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Parker v. Colvin

United States District Court, Fourth Circuit

August 27, 2013

WESLEY PARKER
v.
CAROLYN W. COLVIN Commissioner of Social Security

MEMORANDUM OPINION

JILLYN K. SCHULZE, Magistrate Judge.

Plaintiff Wesley Parker brought this action pursuant to 42 U.S.C. § 405(g) for review of the Social Security Administration's (SSA) final decision denying his claim for disability insurance benefits (DIB) under the Social Security Act, 42 U.S.C. §§ 401 et. seq. (the Act). Both parties' motions for summary judgment are ready for resolution, see ECF Nos. 12 and 14, and no hearing is necessary. See Local Rule 105.6. For the reasons set forth below, Parker's motion for summary judgment is denied and the Commissioner's motion for summary judgment is granted.

1. Background.

Parker filed an application for DIB on April 24, 2008, with an alleged disability onset date of September 30, 1999. R. 14, 48-50. His claim was denied initially on June 26, 2008, R. 51-53, and upon reconsideration on January 14, 2009. R. 58-59. Parker then filed a written request for a hearing before an Administrative Law Judge (ALJ), and the hearing was conducted on May 12, 2010. R. 20-47. The ALJ, William K. Underwood, issued a decision on July 7, 2010, finding that Parker was not disabled under the Act because he retained the residual functional capacity (RFC) to perform jobs available in significant numbers in the national economy. R. 12-19. The Appeals Council subsequently denied Parker's request for review on June 6, 2011, and the ALJ's decision became the final, reviewable decision of the agency. R. 1-5.

2. ALJ's Decision.

The ALJ evaluated Parker's disability claim using the five-step sequential process described in 20 C.F.R. § 404.1520. At step one, the ALJ found that Parker had not engaged in any substantial gainful activity since the alleged onset date of September 30, 1999 through his date last insured of December 31, 1999. R. 14. At step two, the ALJ found that Parker had the following severe medical impairments: degenerative joint disease of the knees, morbid obesity, and gout. R. 14. At step three, the ALJ found that Parker did not suffer from an impairment, or combination of impairments, listed in 20 C.F.R Part 404, Subpart P, Appendix 1. R. 14. At step four, the ALJ reviewed the record and determined that as of December 31, 1999, Parker possessed the RFC to perform repetitive, unskilled, sedentary work with some additional limitations, [1] R. 15, but was unable to perform any of his past relevant work. R. 18. At step five, given Parker's age, high school education, work experience, and RFC, the ALJ considered the testimony of the vocational expert (VE) and concluded that Parker was eligible for work that exists in significant numbers in the national economy. Id. Accordingly, the ALJ found that Parker was not disabled as defined under the Act and denied his application for benefits.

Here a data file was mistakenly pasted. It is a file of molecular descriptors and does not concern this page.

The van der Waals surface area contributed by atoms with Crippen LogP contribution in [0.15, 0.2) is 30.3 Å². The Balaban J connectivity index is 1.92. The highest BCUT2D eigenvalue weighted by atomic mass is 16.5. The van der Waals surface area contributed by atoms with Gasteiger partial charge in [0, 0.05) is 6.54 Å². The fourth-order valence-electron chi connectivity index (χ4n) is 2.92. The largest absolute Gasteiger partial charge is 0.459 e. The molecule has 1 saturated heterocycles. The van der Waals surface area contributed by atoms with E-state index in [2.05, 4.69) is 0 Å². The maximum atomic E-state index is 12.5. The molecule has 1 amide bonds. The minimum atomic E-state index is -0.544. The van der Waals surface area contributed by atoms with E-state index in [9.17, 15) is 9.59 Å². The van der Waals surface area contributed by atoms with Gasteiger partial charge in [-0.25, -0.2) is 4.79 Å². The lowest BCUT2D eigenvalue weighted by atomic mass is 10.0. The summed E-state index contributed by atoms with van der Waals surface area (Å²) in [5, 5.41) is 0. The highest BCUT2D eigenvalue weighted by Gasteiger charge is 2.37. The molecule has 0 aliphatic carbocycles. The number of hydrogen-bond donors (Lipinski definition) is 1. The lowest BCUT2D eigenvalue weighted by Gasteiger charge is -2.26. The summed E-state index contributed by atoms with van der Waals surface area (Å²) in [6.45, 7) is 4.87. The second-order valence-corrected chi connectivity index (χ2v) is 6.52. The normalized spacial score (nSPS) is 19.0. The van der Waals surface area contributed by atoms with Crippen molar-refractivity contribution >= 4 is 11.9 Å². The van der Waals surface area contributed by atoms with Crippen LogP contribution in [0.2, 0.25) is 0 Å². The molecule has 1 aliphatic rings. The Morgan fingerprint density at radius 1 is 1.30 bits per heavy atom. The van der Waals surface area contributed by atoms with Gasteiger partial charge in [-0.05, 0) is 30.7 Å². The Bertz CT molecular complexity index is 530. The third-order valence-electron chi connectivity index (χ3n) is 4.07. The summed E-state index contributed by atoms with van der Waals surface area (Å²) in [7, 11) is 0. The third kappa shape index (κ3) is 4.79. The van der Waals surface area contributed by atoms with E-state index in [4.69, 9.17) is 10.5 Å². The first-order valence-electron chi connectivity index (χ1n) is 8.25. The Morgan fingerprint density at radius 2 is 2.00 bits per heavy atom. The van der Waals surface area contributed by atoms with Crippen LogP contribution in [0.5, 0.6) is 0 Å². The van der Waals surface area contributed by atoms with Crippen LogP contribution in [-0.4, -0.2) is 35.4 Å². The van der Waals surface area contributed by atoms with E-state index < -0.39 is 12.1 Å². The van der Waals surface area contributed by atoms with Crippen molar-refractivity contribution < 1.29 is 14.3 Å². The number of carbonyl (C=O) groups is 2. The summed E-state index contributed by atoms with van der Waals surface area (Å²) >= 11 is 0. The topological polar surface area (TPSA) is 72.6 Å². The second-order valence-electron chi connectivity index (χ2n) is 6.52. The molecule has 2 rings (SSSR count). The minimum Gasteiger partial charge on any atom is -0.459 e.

3. Standard of Review.

The role of this court on review is to determine if the ALJ applied the correct legal standards in finding Parker not disabled, and if substantial evidence supports that conclusion. 42 U.S.C. § 405(g); Pass v. Chater, 65 F.3d 1200, 1202 (4th Cir. 1995). Substantial evidence requires "such relevant evidence as a reasonable mind might accept as adequate to support a conclusion." Richardson v. Perales, 402 U.S. 389, 401 (1971) (citation and quotation marks omitted). To be substantial, there must be more than a scintilla, but less than a preponderance, of the evidence presented. Shively v. Heckler, 739 F.2d 987, 989 (4th Cir. 1984). This court may not try the case de novo, and will affirm a decision if it is supported by substantial evidence. Id. If conflicting evidence could cause reasonable minds to differ on whether or not the claimant is disabled, it is the ALJ's right and responsibility to make that determination. Craig v. Chater, 76 F.3d, 589 (4th Cir. 1996) (citing Walker v. Bowen, 834 F.2d 635, 640 (7th Cir. 1987)).

4. Discussion.